Relationships of North American members of Rhodiola (Crassulaceae)

Joel P. Olfelt, William A. Freyman

Research output: Contribution to journalArticlepeer-review

2 Scopus citations

Abstract

Taxa of Rhodiola L. (Crassulaceae) generally grow in arctic or alpine habitats. Some Rhodiola species are used medicinally, one taxon, Rhodiola integrifolia Raf. subsp. leedyi (Rosend. & J.W.Moore) Moran, (Leedy’s roseroot), is rare and endangered, and the group’s biogeography in North America is intriguing because of distributional disjunctions and the possibility that Rhodiola rhodantha (A.Gray) H.Jacobsen (2n = 7II) and Rhodiola rosea L. (2n = 11II) hybridized to form Rhodiola integrifolia Raf. (2n = 18II). Recent studies of the North American Rhodiola suggest that the group’s current taxonomy is misleading. We analyzed nuclear and chloroplast DNA sequences (internal transcribed spacer (ITS), trnL intron, trnL–trnF spacer, trnS–trnG spacer) from the North American Rhodiola taxa. We combined our data with GenBank sequences from Asian Rhodiola species, performed parsimony, maximum likelihood (ML), and Bayesian phylogenetic analyses, and applied a Bayesian clock model to the ITS data. Our analyses reveal two major Rhodiola clades, suggest that hybridization between R. rhodantha and R. rosea lineages was possible, show two distinct clades within R. integrifolia, and demonstrate that a Black Hills, South Dakota, Rhodiola population should be reclassified as Leedy’s roseroot. We recommend that R. integrifolia be revised, and that the Black Hills Leedy’s roseroot population be managed as part of that rare and endangered taxon.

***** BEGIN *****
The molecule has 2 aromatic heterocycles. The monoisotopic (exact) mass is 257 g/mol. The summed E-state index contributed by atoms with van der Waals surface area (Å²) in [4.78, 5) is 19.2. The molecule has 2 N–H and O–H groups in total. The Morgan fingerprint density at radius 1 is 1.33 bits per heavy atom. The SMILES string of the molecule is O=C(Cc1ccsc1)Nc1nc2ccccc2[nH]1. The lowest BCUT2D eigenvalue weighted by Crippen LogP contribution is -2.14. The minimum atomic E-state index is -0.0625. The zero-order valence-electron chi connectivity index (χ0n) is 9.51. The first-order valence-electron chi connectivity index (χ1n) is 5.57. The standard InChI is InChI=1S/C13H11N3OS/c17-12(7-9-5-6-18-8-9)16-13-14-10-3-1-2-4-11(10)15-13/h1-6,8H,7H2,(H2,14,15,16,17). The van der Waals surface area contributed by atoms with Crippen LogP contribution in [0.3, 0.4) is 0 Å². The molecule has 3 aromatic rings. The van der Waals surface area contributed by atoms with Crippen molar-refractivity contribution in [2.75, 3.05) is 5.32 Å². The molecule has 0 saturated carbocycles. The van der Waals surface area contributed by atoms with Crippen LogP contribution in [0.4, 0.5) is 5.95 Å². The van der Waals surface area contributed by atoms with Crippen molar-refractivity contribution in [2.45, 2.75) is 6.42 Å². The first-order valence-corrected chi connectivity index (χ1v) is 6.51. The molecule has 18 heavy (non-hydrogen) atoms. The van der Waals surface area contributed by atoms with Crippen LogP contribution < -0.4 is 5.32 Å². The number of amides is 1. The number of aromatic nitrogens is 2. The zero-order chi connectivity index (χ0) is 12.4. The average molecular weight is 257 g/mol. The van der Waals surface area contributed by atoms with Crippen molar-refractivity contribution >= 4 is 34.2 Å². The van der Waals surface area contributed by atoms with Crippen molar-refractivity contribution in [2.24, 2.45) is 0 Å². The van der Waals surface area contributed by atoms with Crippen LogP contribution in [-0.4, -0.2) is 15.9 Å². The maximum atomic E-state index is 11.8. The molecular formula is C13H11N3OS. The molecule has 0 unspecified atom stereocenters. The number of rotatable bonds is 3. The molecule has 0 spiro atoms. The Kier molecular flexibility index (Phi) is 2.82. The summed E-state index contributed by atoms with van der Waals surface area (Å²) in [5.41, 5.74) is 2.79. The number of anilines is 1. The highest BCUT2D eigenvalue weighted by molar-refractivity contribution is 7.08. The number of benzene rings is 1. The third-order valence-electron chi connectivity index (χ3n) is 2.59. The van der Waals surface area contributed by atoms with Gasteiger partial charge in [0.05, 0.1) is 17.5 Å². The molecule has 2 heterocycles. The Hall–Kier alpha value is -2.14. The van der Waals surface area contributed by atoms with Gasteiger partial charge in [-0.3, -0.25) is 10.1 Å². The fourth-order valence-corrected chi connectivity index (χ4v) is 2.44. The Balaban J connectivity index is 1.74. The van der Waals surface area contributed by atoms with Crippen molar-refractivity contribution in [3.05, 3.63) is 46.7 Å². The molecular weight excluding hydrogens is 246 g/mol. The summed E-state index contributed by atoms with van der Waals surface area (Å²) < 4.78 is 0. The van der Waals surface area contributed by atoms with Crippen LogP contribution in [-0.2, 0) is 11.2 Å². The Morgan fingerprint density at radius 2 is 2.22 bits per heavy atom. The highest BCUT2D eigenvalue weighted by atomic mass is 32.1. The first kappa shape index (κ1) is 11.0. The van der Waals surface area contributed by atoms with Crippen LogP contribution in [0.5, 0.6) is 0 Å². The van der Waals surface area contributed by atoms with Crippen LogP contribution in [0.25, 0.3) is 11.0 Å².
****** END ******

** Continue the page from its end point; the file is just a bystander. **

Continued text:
Original languageEnglish (US)
Pages (from-to)901-910
Number of pages10
JournalBotany
Volume92
Issue number12
DOIs
StatePublished - Oct 5 2014

Keywords

  • Biogeography
  • Conservation
  • Crassulaceae
  • Hybridization
  • Leedy’s roseroot
  • Rhodiola

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